"The whole of England was thrown into madness" : English church and state responses to economic, religious, and social disruptions after the Black Death.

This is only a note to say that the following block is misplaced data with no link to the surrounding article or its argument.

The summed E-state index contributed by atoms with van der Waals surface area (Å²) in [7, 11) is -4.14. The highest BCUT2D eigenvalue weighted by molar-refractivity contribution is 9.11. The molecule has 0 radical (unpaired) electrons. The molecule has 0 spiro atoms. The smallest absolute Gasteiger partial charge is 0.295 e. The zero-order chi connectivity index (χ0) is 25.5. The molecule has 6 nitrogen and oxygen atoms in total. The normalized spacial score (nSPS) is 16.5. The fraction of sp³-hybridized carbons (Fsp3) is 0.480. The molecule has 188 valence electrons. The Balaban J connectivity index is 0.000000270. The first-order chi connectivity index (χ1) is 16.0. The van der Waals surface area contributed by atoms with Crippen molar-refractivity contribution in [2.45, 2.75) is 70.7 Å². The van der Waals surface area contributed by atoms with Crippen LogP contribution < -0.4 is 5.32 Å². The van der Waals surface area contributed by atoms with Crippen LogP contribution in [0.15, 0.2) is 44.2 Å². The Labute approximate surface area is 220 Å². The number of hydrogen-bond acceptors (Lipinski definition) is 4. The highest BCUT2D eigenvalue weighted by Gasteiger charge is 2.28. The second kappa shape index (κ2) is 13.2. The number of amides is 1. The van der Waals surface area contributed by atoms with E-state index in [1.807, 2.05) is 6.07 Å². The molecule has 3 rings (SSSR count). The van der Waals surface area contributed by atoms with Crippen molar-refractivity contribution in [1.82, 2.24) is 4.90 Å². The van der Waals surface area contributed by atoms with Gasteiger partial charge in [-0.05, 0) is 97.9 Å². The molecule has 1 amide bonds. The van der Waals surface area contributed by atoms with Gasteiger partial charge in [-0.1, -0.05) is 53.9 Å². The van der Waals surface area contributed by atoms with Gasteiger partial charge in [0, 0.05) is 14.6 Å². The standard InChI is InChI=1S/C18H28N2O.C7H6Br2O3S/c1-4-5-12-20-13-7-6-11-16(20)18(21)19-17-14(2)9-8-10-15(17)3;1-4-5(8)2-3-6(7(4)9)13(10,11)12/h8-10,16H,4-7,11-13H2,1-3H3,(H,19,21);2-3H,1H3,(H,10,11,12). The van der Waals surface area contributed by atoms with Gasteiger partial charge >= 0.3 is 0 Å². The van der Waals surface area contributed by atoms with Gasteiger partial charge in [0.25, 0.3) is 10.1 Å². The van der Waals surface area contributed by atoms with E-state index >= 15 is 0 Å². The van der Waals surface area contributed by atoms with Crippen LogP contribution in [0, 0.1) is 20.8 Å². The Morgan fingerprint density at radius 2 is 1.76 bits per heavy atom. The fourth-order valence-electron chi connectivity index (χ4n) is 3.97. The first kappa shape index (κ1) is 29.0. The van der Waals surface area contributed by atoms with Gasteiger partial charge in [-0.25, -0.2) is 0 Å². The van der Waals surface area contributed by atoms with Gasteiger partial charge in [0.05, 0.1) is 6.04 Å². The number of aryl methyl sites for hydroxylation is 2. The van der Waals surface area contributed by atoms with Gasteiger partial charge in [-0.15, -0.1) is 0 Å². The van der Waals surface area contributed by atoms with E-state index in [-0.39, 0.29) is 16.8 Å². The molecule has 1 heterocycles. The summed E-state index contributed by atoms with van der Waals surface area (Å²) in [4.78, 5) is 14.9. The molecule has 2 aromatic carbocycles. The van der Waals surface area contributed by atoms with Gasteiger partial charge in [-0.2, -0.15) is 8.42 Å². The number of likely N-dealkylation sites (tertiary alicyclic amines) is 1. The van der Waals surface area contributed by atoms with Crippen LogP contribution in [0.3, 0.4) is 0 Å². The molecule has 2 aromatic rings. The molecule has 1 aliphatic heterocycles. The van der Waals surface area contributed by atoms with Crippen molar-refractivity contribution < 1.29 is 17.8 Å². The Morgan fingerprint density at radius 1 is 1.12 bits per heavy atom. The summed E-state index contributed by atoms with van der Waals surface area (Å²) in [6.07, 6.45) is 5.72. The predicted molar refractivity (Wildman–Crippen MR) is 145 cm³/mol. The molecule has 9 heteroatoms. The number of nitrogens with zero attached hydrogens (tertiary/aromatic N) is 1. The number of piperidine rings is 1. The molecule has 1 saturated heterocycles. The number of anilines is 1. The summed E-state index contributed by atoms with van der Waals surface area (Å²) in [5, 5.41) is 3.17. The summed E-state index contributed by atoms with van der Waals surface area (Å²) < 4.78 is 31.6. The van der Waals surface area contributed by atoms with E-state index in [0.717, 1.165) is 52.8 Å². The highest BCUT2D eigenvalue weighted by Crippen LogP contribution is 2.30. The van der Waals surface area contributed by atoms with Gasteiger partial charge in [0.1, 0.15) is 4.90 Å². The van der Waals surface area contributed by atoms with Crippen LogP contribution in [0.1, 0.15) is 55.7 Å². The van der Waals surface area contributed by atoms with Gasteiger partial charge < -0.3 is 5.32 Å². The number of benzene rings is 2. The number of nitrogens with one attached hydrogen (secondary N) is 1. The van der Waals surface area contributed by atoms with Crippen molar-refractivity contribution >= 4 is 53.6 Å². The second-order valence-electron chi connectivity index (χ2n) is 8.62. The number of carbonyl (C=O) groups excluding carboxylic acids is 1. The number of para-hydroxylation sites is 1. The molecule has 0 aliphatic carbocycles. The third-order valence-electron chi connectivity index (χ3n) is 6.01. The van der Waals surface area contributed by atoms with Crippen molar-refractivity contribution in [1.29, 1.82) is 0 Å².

Between 1348 and 1350, an outbreak of plague, known as the Black Death, reached England and destroyed between one-third and one-half of the population. This demographic devastation disrupted England’s traditional order economically, religiously, and socially. In the long term, these disruptions were potentially beneficial to the poor. For society’s elites, however, these disruptions threatened their traditional authority and position in society. This thesis examines how elites in the church and government, together as the ruling institutions of England, responded to changes and challenges in the economic, religious, and social spheres of English society in the half century after the Black Death. While the church and government often operated independently in these responses, they shared the same general goals, which were to mitigate change, preserve the traditional social hierarchy, and stabilize society. Nevertheless, elites frequently were forced to sacrifice traditional policies and powers in order to foster stability in society.